BLM pulls North Fork oil leases
The North Fork Valley has a reprieve from drilling after a turnabout by the Bureau of Land Management.
Drilling, however, still could come to the stretch of the Gunnison River, but it won’t be immediately, Helen Hankins, Colorado state director for the federal agency, said in a statement announcing the deferral.
“It’s safe to say the parcels are not going to be offered in the near future, certainly not this year,” state BLM spokesman Steven Hall said Wednesday.
A leasing decision, however, won’t be put off until a new resource-management plan for the lands administered by the bureau’s Uncompahgre Field Office is complete, Hall said.
Opponents of drilling in the Hotchkiss-Paonia regions had criticized leasing, saying that it shouldn’t occur before the agency completed plans aimed at governing management of the lands for the next two decades at least.
The lease deferral came as a surprise, said Gretchen Nicholoff, a North Fork-area resident and former head of the Western Colorado Congress.
“As of a couple days ago, we had been told exactly the opposite,” Nicholoff said. It was unclear why the agency changed course, Nicholoff said. “Maybe they were sick of all the emails and phone calls from us.”
Hankins noted that the deferral decision was made after hearing concerns “raised in numerous comments and in public meetings.”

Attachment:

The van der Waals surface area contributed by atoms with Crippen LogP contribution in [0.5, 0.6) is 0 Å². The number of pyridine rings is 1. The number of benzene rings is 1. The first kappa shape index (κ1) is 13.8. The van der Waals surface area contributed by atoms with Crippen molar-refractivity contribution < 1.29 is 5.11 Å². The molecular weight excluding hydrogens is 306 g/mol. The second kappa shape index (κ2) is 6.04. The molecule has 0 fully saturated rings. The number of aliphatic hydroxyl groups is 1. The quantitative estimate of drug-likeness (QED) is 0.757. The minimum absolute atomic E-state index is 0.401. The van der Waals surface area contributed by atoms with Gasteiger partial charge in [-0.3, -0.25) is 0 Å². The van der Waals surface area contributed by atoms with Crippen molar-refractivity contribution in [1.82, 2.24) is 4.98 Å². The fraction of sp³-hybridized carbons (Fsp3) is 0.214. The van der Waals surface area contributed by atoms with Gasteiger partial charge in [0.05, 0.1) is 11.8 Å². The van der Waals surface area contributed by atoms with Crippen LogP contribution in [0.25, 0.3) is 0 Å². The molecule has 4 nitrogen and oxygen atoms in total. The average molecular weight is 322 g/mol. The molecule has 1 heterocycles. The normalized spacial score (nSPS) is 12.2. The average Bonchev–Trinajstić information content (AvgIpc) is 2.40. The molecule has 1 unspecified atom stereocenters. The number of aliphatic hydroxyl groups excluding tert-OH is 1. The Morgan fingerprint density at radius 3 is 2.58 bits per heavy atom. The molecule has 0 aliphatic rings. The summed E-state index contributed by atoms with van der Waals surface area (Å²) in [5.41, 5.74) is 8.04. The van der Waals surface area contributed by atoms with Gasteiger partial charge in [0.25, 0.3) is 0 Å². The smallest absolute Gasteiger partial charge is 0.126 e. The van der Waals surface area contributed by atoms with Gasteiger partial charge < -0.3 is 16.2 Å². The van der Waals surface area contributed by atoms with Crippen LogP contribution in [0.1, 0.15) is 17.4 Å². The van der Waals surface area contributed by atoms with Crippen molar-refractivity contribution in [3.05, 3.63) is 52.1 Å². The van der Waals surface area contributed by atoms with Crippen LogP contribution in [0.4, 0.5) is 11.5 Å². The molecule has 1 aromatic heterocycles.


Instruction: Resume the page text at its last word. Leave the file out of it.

The deferral seems to be setting a national precedent in which vocal local opposition can dictate the development of minerals owned by the federal government, said David Ludlam, executive director of the West Slope Colorado Oil and Gas Association, pointing to a letter he sent Jan. 30 to the BLM.
If the bureau “withdraws the nominated leases based on patronage or on political favor, then the agency is reinforcing ‘not-in-my-backyard’ thinking,” Ludlam wrote.
The acting head of the BLM, Mike Pool, said the deferral was “consistent with our reform efforts that emphasize a comprehensive approach to oil and gas leasing so as to ensure that energy development occurs in the appropriate places.”
Nicholoff said she had hoped a leasing decision would be made after a new resource management plan was completed.
The Grand Junction Field Office is slightly ahead of its Uncompahgre counterpart in the drafting of a new resource management plan, and it is to be complete at the end of 2014.
By any interpretation, the decision is at best a reprieve, said Jim Ramey, director of Citizens for a Healthy Community, which worked to organize opposition to the leasing of 20,000 acres that otherwise would be on the auction block next week.
“I think it’s a testament to the community that has since December 2011 been asking the BLM to slow down and get its house in order,” Ramey said.
Paonia resident Pete Kolbenschlag said he worried the reprieve would prove short. “Will BLM-Colorado just bring it back in a few months?” Kolbenschlag said in an email. “Instead we hope that State Director Hankins implements a better leasing process, as per the reforms put forth by the Department of Interior, to ensure that proper landscape-level planning and management are in place BEFORE it prepares oil and gas lease sales.”
Drilling opponents pointed to the burgeoning organic farming industry of the area.